Data were analysed using IBM SPSS statistic 25.0. Categorical data are expressed as frequencies and percentages. Binary logistic regression was used to determine associations between categorical variables, and adjusted odds ratios were presented. In the logistic regression models that examined the independent associations for individual device use, gender, age group, maternal and paternal education level, maternal employment status, number of children in the family and monthly family income were included as covariates. The cut-off for statistical significance was set at p < 0.05.
A total of 340 children were recruited for the study. In 252 (74.1%) of them, the informant was mother, whereas, in 83 (24.4%) and 5 (1.5%) participants, the informants were father and guardian, respectively. The mean age of the study population was 50.1(± 6.9) months, and general characteristics are summarised in Table 1.
Availability and usage of screen devices
The common screen devices available in households were televisions [320 (94.1%)], smartphones [308 (90.1%)] and laptops [141 (41.5%)]. Tablet devices and desktop computers were available in 56 (16.5%) and 57 (16.8%) households, respectively. The usage of the screen devices by children showed a distribution parallel to the availability. The television was the most commonly used screen device which was used by 295 (86.8%) preschool children, followed by smartphones [214 (62.9%)] and laptops [54 (15.9%)]. Tablet devices and desktop computers were used by 28 (8.2%) and 19 (5.6%) children, respectively. The most commonly viewed programmes were cartoons [256 (75.3%)] and nursery rhymes [214 (62.9%)]. A majority [175 (52.3%)] of children had started using screen devices before 24 months of age, of which 59 (17.4%) were exposed to screen devices even before the first birthday (Table 1).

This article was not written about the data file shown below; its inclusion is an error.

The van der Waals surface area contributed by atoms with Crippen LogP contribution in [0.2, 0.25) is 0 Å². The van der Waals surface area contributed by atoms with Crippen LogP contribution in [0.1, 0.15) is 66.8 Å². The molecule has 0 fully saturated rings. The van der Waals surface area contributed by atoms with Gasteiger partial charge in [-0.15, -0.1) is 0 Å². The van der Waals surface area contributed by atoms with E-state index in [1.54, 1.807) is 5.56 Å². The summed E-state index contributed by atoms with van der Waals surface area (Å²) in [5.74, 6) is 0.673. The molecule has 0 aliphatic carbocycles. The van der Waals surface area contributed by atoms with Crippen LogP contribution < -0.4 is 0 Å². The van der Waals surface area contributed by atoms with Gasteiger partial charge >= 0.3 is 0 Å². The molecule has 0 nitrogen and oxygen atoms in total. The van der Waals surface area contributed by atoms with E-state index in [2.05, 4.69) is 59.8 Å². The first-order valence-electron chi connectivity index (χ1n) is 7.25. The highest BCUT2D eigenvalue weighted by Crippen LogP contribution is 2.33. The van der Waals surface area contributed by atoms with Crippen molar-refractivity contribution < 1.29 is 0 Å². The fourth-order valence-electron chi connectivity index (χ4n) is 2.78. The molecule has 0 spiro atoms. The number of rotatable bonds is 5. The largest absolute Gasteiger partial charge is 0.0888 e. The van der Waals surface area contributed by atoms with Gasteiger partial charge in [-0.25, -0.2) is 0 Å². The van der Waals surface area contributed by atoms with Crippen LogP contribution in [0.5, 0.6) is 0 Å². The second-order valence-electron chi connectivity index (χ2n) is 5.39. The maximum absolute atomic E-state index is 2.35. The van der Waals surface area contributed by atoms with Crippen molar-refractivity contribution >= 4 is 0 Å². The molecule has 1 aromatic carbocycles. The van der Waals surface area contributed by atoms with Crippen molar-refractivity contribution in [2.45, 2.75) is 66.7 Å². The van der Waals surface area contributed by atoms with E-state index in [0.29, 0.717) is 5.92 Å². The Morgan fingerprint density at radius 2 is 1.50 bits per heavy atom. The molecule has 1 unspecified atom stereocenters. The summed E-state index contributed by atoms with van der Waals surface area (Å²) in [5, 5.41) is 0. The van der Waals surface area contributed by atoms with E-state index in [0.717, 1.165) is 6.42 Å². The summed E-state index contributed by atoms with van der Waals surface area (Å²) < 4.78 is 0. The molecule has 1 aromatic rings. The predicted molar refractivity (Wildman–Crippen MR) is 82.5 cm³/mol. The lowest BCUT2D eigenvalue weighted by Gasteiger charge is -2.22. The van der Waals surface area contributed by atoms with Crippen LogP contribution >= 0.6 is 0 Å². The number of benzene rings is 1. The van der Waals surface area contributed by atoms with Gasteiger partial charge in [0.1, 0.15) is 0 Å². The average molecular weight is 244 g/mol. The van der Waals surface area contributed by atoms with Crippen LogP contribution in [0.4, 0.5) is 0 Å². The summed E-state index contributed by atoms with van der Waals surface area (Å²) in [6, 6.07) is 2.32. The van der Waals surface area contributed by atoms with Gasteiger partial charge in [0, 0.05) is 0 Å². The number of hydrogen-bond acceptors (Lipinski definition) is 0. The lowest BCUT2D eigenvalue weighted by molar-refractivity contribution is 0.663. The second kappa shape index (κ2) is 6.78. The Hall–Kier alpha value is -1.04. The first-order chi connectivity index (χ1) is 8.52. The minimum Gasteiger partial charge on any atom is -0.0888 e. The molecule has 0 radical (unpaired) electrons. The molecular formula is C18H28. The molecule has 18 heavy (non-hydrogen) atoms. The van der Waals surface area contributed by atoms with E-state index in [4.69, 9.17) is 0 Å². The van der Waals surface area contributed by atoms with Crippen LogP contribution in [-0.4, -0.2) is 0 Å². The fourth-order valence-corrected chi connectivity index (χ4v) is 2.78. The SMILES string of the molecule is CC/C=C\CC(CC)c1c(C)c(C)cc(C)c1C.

Only 14 (4.1%) children were not having any screen time at all, whereas 205 (60.6%) had screen time exceeding one hour per day. Seventy-one (21.1%) reported more than two hours of screen time per day (Table 2). Of that, nine (2.7%) children used screens for more than four hours per day. Most time was spent watching television and smartphones with 83 (24.5%) and 25 (7.3%) children watching them for over one hour per day.
Caregiver perceptions and practices on screen device usage
Of the caregivers, 251 (75.4%) thought that screen devices are helpful for their child's learning. However, 52 (15.3%) caregivers perceived that their children are addicted to screen devices. Only 254 (76.3%) caregivers had taken steps to limit screen time and device usage. The most commonly used strategies were encouraging alternate activities (48.8%) and limit setting (47.2%). Educating the children on the possible harms of screen use was adopted by 3.8% of the parents.